The Big 12 Conference had six teams get into the NCAA Tournament a year ago, including eventual national champion Kansas University and regional finalist Texas.
Matching that number this year could prove to be difficult.
With three weeks left until the Big 12 tournament in Oklahoma City, the conference has three teams well on their way to the NCAA Tournament and three that have almost no shot, leaving a big group still with some work to do.
“Everybody’s playing for high stakes right now,” Texas assistant coach Russ Springman said Monday during the Big 12 coaches teleconference. “Some teams are fighting to get in, some teams are playing for the highest seed they can possibly get; everybody’s playing for high stakes.”
Oklahoma should have no problem getting in. The Sooners have national player of the year candidate Blake Griffin and clearly have been the best team in the conference, winning 13 straight games, including the first 11 in the Big 12. The only question left for the second-ranked Sooners is whether they can earn a No. 1 seed in the NCAA Tournament.
Kansas and Missouri also would seem to be locks. The Jayhawks reached the 20-win mark (20-5) for the 20th straight year and are still in the hunt for a fifth-straight Big 12 title at 9-1. The Tigers, who haven’t been to the NCAA Tournament since 2003, are 22-4 and had impressive wins over Texas and Kansas over the past two weeks.
At the bottom end, Iowa State, Texas Tech and Colorado have combined to win five conference games. Winning the Big 12 tournament is their only chance at this point.
As for the rest of the conference, there are still some questions.
• Texas. The Longhorns are 17-8 and 6-5 in conference, which should put them in good position to make the tournament for the 11th straight year. But Texas also had a three-game losing streak, including two at home, to drop out of the polls after being as high as fifth. Another losing streak or an early-round slip-up in the Big 12 tournament and the Longhorns could find themselves in the NIT — unlikely, but still within the realm of possibility.
“Our focus won’t change. We always talk to our players about playing one game at a time,” Springman said. “We talk to our guys about getting better every day and focusing on the next opponent, not worrying about two or three or games later.”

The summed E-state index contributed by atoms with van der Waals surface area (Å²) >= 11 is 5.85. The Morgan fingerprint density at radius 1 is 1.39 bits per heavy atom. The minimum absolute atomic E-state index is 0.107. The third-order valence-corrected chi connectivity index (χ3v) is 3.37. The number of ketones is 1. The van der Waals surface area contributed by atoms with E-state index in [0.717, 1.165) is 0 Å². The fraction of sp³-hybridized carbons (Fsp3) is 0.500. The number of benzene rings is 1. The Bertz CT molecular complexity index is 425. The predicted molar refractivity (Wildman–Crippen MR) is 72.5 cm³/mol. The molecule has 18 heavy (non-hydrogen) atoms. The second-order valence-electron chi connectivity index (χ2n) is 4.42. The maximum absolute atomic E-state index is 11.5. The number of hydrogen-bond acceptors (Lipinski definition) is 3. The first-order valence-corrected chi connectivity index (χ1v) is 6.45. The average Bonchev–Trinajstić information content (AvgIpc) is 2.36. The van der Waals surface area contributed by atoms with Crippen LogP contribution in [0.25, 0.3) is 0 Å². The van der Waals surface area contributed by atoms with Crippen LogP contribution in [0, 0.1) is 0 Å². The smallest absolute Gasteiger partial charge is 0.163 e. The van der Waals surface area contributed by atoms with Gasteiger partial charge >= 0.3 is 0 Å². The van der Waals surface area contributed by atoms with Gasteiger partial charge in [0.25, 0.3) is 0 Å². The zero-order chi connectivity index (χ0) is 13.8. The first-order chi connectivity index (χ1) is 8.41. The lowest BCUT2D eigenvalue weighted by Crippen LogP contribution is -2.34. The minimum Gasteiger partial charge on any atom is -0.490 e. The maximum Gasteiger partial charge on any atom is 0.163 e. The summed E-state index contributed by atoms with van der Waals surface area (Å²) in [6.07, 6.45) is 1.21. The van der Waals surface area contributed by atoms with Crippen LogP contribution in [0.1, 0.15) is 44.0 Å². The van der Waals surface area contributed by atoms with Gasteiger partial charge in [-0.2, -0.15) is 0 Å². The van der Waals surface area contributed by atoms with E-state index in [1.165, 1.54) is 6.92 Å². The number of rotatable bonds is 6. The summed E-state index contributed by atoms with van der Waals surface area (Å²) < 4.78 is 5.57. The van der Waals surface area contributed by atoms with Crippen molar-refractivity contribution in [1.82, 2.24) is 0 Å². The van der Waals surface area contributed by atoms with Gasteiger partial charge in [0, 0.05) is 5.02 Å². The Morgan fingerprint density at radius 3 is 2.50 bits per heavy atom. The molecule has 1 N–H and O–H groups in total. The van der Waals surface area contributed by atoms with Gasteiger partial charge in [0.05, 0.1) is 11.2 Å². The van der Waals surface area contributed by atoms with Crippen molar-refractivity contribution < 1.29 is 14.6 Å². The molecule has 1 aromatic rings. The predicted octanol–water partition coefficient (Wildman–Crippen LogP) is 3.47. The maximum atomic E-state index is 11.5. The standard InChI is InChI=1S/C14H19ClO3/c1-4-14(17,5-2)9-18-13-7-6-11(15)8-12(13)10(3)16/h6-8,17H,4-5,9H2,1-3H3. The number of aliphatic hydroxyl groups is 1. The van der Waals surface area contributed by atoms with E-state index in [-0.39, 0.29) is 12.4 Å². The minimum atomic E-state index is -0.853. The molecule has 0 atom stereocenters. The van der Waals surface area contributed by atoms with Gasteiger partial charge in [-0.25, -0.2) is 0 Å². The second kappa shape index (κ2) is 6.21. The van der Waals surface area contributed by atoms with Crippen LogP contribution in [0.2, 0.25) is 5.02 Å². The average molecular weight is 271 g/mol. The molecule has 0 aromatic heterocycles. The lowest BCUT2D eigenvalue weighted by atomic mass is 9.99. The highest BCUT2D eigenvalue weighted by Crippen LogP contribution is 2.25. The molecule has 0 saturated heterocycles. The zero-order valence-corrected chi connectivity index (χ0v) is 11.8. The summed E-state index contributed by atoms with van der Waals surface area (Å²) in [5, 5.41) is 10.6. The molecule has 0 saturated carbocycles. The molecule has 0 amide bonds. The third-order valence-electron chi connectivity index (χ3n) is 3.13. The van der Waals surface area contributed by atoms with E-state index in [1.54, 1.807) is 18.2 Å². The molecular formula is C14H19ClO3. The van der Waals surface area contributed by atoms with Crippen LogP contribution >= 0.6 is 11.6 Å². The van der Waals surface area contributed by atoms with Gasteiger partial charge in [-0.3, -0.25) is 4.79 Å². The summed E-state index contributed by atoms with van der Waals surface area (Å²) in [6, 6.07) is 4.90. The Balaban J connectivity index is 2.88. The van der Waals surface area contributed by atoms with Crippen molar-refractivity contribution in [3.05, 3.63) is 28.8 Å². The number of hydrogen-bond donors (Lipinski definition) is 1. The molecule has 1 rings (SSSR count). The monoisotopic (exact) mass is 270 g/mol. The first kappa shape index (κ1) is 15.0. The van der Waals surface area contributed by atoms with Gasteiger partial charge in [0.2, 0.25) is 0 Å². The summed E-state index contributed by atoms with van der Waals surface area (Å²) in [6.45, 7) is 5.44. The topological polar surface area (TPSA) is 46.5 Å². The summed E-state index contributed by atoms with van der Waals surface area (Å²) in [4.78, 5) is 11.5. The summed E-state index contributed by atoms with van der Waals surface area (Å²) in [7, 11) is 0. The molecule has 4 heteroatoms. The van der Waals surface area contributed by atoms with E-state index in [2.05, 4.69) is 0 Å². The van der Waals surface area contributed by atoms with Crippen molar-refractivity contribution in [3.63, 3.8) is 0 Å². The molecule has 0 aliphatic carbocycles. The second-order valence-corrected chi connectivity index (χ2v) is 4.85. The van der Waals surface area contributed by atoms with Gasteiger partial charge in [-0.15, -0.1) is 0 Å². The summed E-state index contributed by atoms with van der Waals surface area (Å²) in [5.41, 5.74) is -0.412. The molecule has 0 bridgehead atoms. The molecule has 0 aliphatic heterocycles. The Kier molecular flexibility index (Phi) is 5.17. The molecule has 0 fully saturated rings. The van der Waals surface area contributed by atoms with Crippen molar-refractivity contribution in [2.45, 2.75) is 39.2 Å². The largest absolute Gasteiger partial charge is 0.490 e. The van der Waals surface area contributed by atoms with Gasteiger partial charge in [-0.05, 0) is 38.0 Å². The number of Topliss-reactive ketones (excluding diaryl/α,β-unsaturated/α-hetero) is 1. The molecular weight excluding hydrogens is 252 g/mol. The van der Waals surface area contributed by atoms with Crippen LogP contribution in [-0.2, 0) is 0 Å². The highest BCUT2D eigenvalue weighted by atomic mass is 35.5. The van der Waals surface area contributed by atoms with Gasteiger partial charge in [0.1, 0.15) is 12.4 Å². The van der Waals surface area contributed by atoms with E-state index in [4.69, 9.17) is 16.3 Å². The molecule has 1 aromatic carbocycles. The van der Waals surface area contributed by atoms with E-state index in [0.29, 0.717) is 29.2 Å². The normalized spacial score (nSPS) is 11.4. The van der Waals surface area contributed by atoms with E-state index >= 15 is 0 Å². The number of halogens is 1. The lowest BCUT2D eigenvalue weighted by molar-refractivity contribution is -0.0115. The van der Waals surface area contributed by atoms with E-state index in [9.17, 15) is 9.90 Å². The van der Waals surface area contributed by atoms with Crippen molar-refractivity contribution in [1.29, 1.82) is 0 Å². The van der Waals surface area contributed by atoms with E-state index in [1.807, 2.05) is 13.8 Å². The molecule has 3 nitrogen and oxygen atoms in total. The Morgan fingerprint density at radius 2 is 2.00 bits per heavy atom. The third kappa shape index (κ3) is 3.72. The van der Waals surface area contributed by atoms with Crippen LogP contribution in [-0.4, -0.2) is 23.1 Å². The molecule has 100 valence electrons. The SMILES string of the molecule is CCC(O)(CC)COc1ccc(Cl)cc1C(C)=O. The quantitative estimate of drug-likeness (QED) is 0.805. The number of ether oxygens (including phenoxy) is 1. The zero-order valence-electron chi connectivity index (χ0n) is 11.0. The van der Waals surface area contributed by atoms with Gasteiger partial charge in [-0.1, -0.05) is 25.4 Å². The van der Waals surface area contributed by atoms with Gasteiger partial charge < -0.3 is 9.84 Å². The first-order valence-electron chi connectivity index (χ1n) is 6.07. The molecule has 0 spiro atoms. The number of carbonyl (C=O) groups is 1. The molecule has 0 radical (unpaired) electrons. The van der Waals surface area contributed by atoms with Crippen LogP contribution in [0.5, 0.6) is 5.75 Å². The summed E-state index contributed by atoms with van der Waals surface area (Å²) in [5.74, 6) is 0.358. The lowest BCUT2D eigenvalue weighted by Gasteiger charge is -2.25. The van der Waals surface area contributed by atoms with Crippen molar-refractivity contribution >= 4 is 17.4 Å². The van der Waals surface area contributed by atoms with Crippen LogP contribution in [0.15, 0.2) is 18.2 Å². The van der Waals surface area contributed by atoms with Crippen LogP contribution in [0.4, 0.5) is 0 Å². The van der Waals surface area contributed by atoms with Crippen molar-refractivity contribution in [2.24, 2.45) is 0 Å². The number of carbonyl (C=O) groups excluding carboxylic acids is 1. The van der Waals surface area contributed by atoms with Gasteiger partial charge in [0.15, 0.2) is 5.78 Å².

• Kansas State. Behind All-American Michael Beasley, the Wildcats reached the NCAA Tournament last season for the first time in 12 years. With Beasley and Bill Walker gone to the NBA, Kansas State appeared to have no shot at a return trip after a weak nonconference schedule and an 0-4 start to the Big 12. The Wildcats (17-8) rallied to win six straight and are 6-5 in conference after losing to rival Kansas on Saturday, meaning a strong finish to the regular season and a win or two in the Big 12 tournament might get them in.
• Nebraska. The scrappy Cornhuskers (15-8) created a buzz in football-crazed Lincoln by beating then-No. 16 Texas on Feb. 7, pushing their winning streak to three games after a 2-3 start to conference. A 23-point loss to Missouri over the weekend dropped Nebraska to 5-5, so the final six games will be crucial.
• Oklahoma State. The Cowboys (15-9) looked good early playing in first-year coach Travis Ford’s up-tempo style, opening 11-3 in nonconference, but they have been inconsistent in the Big 12, falling to 3-6 after a road loss to Texas last Tuesday. A win over Iowa State on Saturday and an attitude adjustment should help.
“We allowed ourselves and our players to make excuses,” Ford said. “Rather than looking at all the things we do have, we’ve been looking at the things we don’t have.”
• Baylor. The program’s first trip to the NCAA Tournament in 20 years lifted expectations for this season, and a 16-3 start had everyone eyeing a return trip. Then came a six-game losing streak. A physical win over Texas A&M on Saturday helps, but the Bears (16-9) have some ground to make up at 4-7: No Big 12 team has gone to the NCAA Tournament with a losing conference record.
• Texas A&M. The Aggies made it to the second round of the NCAA Tournament a year ago and were 14-1 headed into the Big 12 this year. But things haven’t gone well so far in conference play. Texas A&M opened 1-4, then followed a two-game winning streak with three straight losses. At 4-7, one more loss is probably all the Aggies (18-8) can afford to have any shot at an at-large bid.